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Tutorial:

Purchasing IP storage switch and router technology

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Most of today's enterprise-class storage networks employ Fibre Channel technology for its high performance and rich features. But FC is still expensive to deploy, configure and manage -- well beyond the means and technical capability of many small to midsized IT departments. By comparison, IP network (e.g., Ethernet) technology and components are inexpensive and readily available; offering ubiquitous deployment from the SOHO to the largest corporate user LAN. By supporting SCSI storage commands across the IP network, organizations of all sizes can now deploy inexpensive storage networks capable of transporting storage data anywhere Internet access is available. As with FC storage networks, devices like switches and routers play critical roles in IP storage performance by segmenting storage traffic, keeping that traffic separated from regular LAN user traffic, and maintaining security. The most current IP switches and routers even provide high-end features such as active/active clustered failover, failback, and multipathing capabilities for improved reliability.

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Consequently, choosing an IP storage switch or router will have a profound impact on your IP storage implementation: While the actual product list is relatively small -- dominated by well-established communication vendors -- the choice of an IP switch or router demands careful consideration of issues including port speed, segmentation, interoperability, security, and application compatibility. Now that you've reviewed the essential issues involved in any storage network scaling project, this segment will first focus on specific considerations for IP storage switches and routers. After that, you'll also find a series of specifications to help make on-the-spot product comparisons between vendors, including Brocade Communications Systems Inc., Cisco Systems Inc., Emulex Corp., and others.

Determine the need for an IP storage network. The first purchase consideration should be to evaluate the need for an IP storage network in the first place. If a site already deploys 100% FC, it may not make sense to add IP storage to the mix. It's another storage infrastructure that needs to be implemented and managed. However, the price/performance tradeoff can be compelling; by implementing an inexpensive and well-understood IP storage infrastructure, many more servers can be cost-effectively interconnected to the fabric, and this in turn can dramatically improve server resource availability for the entire workgroup or organization -- a good first step in server/storage consolidation. Also consider the applications that will run on the IP SAN. Some applications are better-suited for an IP SAN, while others may require an FC SAN. Lab testing can help identify any potential application compatibility problems.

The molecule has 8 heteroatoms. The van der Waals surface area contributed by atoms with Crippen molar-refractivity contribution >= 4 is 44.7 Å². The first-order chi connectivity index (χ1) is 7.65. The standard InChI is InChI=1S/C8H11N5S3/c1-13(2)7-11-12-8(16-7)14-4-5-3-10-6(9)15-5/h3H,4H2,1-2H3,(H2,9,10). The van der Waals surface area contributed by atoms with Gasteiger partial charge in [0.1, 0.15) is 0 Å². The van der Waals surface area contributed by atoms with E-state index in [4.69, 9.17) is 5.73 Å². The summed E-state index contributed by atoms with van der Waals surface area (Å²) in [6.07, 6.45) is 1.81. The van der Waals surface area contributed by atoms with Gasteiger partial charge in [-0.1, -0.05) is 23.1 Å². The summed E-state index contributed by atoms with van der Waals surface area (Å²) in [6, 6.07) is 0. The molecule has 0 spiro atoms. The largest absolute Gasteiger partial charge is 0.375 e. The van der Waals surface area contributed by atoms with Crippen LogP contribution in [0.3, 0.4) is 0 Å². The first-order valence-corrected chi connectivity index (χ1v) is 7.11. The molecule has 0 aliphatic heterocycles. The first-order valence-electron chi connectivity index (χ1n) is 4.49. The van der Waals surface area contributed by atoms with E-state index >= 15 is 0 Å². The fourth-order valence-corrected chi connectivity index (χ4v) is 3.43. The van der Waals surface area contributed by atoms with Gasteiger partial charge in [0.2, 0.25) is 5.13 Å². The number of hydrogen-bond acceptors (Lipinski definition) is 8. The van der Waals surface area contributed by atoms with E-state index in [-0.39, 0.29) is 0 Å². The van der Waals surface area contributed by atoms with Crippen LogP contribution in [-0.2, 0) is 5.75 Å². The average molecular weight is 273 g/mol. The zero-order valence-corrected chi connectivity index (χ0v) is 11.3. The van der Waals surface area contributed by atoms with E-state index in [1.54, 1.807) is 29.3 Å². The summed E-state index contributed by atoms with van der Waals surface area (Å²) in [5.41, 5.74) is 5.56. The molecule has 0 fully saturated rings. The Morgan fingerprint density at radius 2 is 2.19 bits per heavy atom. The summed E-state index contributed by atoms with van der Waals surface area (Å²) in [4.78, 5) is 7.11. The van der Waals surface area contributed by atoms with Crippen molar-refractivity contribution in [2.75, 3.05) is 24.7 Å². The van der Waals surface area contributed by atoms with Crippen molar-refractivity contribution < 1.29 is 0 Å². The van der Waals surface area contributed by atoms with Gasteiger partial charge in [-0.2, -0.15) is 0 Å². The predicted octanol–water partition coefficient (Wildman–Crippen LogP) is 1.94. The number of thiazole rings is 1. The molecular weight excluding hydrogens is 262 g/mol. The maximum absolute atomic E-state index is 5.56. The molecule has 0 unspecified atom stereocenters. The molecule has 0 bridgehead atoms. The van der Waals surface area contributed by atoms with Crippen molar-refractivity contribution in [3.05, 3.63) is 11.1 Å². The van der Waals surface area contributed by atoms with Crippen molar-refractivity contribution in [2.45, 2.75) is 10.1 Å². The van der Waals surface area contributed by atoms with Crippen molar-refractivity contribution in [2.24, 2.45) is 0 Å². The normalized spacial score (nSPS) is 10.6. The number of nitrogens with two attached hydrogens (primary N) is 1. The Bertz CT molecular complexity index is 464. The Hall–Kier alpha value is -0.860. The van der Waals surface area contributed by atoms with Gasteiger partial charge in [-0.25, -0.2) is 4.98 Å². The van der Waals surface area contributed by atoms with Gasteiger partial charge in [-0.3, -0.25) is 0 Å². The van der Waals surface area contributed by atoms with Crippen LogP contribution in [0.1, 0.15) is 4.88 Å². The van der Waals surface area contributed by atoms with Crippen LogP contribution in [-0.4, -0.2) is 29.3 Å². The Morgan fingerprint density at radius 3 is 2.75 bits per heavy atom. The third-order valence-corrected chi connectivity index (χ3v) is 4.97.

Consider the logical separation points. While smaller organizations could deploy IP storage networks only, larger IT departments with a current FC investment must decide how IP storage fits in the overall storage picture. For example, it might be prudent to place user data on IP storage, while mission-critical applications and data remain on FC. Similarly, IP SANs may be appealing in remote offices where a smaller staff can easily be supported, and storage data can be exchanged with the main data center across the Internet. IP switches and routers should be selected with such criteria in mind. Industry experts note other technical purchase considerations including SAN segmentation support and cross domain inter fabric routing; including mapping zones across SAN segments. Virtualization is often used to segregate IP SANs (Cisco has coined the term VSAN).